What was the key to getting so many and-one 3-point shots?
– from Jake in Longview, WA
Well, you’ve seen me play before, Jake. I take some crazy shots. But I also shot when people least expected it. By the time they tried to react, I was already in the shooting motion. So that allowed me to get my shot off even though I was being fouled.
Which coach/team taught you the most in your NBA career?
– from Daniel in St. Louis, MO
I would say Larry Brown was the best teacher I played for. He was like a basketball savant. I learned so much from him.
Who do you think had the best style in the 2000s era?
– from Max in Colorado
During those flights going to play other teams, what kind of activities/games were played between teammates?
– from Nathaniel in Chicago, IL
Most teammates played cards. That was the main thing to fill time on long flights. For me, I just listened to music and either read or browsed online.
I’m a loyal Hawks fan and want to know what you think about the future of Trae Young and the Atlanta Hawks?
– from Lael in Atlanta, GA
The future is bright. They just have to show stability. I think having Quinn Snyder there, someone who Trae really, really likes and enjoys, and Dejounte Murray, a guard who has the freedom to be himself alongside Trae, gives them the tools they need to succeed. With them growing alongside John Collins, I think there are some really good pieces in place. They just have to continue to embrace the journey. They set the bar so high with the East finals run that the past two seasons have been disappointing because everybody thought they would take off. They just have to continue to embrace the journey to greatness.
What is your view of Domantas Sabonis? What does he need to improve to go one more level up?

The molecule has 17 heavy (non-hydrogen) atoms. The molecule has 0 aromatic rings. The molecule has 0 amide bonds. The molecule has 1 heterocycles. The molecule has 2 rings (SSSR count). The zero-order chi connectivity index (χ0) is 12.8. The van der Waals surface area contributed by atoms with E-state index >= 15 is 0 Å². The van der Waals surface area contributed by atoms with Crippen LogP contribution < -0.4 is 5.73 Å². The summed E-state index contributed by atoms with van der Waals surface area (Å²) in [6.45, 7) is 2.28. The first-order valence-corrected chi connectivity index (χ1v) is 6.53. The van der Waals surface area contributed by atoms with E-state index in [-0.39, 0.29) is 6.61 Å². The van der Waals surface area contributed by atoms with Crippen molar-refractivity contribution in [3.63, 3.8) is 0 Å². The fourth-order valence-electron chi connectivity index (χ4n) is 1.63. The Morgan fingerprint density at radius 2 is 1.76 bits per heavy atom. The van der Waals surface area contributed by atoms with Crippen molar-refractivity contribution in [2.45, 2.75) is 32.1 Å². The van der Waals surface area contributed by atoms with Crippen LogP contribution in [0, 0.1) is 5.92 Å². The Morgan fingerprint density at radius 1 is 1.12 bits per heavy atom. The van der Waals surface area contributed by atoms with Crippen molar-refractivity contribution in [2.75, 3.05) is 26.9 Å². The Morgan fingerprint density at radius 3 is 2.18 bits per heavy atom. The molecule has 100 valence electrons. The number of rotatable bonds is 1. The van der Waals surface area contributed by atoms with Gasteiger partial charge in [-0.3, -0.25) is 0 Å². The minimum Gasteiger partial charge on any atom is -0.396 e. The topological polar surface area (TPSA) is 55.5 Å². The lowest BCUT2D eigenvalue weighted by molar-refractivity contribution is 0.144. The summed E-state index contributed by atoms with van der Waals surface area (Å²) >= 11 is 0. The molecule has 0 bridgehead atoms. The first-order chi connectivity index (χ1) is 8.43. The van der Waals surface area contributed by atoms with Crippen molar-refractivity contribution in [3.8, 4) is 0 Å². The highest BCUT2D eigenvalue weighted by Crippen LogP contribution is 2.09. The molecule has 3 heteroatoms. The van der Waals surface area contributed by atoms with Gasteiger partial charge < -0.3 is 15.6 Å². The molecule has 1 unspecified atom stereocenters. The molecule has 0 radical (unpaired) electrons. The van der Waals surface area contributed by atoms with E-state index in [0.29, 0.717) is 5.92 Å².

– from Marius in Lithuania
I love his game and how hard he plays. His skills and Sacramento are on the right track. If they continue to build on what they did this season, then the sky is the limit for them. They’re one of the best young teams in the NBA.
What do you think of Anthony Edwards’ game? What can make him better?
– from Antoine in Atlanta, GA
Anthony Edwards is a superstar. I love his game. He already started doing what can make him better – being a leader and continuing to make his teammates better. He took pride in being not just a shooting guard, but a lead guard who sets the table for everyone including himself. That’s the growth he can continue to do.
Do you have any specific tips that allowed you to become such an efficient 3-point shooter despite it not being a priority in your training early in your career?
– from Alfie in Hertfordshire, England
I’ve always loved shooting 3s. But there was a time when it wasn’t really accepted. Once I saw the game going toward that, I embraced it even more. Then it really changed when I started playing with the Clippers. I knew I would be off-ball more because Chris Paul would have the ball. To play with him and Blake [Griffin], I had to be a much better catch-and-shoot guy. So that’s when I really started honing in on that.
The key to improvement is just getting shots up at game speed. That can be a game-changer for a lot of players because if you just practice good habits, you’ll become a better shooter.
If you could combine all your abilities with any other basketball player in NBA history, who would it be? And why?
– from Te Moana Temu in New Zealand
Michael Jordan because he’s the GOAT.